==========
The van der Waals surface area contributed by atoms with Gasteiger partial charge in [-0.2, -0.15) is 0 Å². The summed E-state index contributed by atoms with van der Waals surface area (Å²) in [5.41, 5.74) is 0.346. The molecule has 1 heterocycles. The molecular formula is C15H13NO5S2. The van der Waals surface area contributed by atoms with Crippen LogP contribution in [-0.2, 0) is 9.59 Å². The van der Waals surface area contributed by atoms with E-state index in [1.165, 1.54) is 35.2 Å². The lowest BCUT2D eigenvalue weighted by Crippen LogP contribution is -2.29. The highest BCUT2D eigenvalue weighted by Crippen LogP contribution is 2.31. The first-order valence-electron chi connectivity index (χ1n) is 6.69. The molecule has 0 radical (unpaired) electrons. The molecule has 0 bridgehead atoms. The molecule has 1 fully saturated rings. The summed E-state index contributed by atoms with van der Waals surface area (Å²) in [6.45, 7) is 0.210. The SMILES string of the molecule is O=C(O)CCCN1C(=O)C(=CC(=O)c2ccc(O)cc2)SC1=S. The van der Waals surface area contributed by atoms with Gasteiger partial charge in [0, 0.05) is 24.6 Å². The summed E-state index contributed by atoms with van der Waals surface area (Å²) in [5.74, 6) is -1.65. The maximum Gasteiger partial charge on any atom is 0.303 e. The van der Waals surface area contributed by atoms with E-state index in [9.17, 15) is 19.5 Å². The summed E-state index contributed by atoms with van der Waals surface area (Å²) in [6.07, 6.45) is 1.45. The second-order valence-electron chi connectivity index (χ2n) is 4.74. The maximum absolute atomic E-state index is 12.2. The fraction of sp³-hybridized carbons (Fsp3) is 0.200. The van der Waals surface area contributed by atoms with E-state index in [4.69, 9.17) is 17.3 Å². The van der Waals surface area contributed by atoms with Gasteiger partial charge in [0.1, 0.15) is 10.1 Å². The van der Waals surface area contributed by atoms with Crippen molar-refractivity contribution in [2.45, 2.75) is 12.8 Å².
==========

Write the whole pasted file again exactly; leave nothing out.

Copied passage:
The van der Waals surface area contributed by atoms with Gasteiger partial charge in [-0.2, -0.15) is 0 Å². The summed E-state index contributed by atoms with van der Waals surface area (Å²) in [5.41, 5.74) is 0.346. The molecule has 1 heterocycles. The molecular formula is C15H13NO5S2. The van der Waals surface area contributed by atoms with Crippen LogP contribution in [-0.2, 0) is 9.59 Å². The van der Waals surface area contributed by atoms with E-state index in [1.165, 1.54) is 35.2 Å². The lowest BCUT2D eigenvalue weighted by Crippen LogP contribution is -2.29. The highest BCUT2D eigenvalue weighted by Crippen LogP contribution is 2.31. The first-order valence-electron chi connectivity index (χ1n) is 6.69. The molecule has 0 radical (unpaired) electrons. The molecule has 0 bridgehead atoms. The molecule has 1 fully saturated rings. The summed E-state index contributed by atoms with van der Waals surface area (Å²) in [6.45, 7) is 0.210. The SMILES string of the molecule is O=C(O)CCCN1C(=O)C(=CC(=O)c2ccc(O)cc2)SC1=S. The van der Waals surface area contributed by atoms with Gasteiger partial charge in [0, 0.05) is 24.6 Å². The summed E-state index contributed by atoms with van der Waals surface area (Å²) in [5.74, 6) is -1.65. The maximum Gasteiger partial charge on any atom is 0.303 e. The van der Waals surface area contributed by atoms with E-state index in [9.17, 15) is 19.5 Å². The summed E-state index contributed by atoms with van der Waals surface area (Å²) in [6.07, 6.45) is 1.45. The second-order valence-electron chi connectivity index (χ2n) is 4.74. The maximum absolute atomic E-state index is 12.2. The fraction of sp³-hybridized carbons (Fsp3) is 0.200. The van der Waals surface area contributed by atoms with E-state index in [4.69, 9.17) is 17.3 Å². The van der Waals surface area contributed by atoms with Gasteiger partial charge in [0.1, 0.15) is 10.1 Å². The van der Waals surface area contributed by atoms with Crippen molar-refractivity contribution in [2.45, 2.75) is 12.8 Å².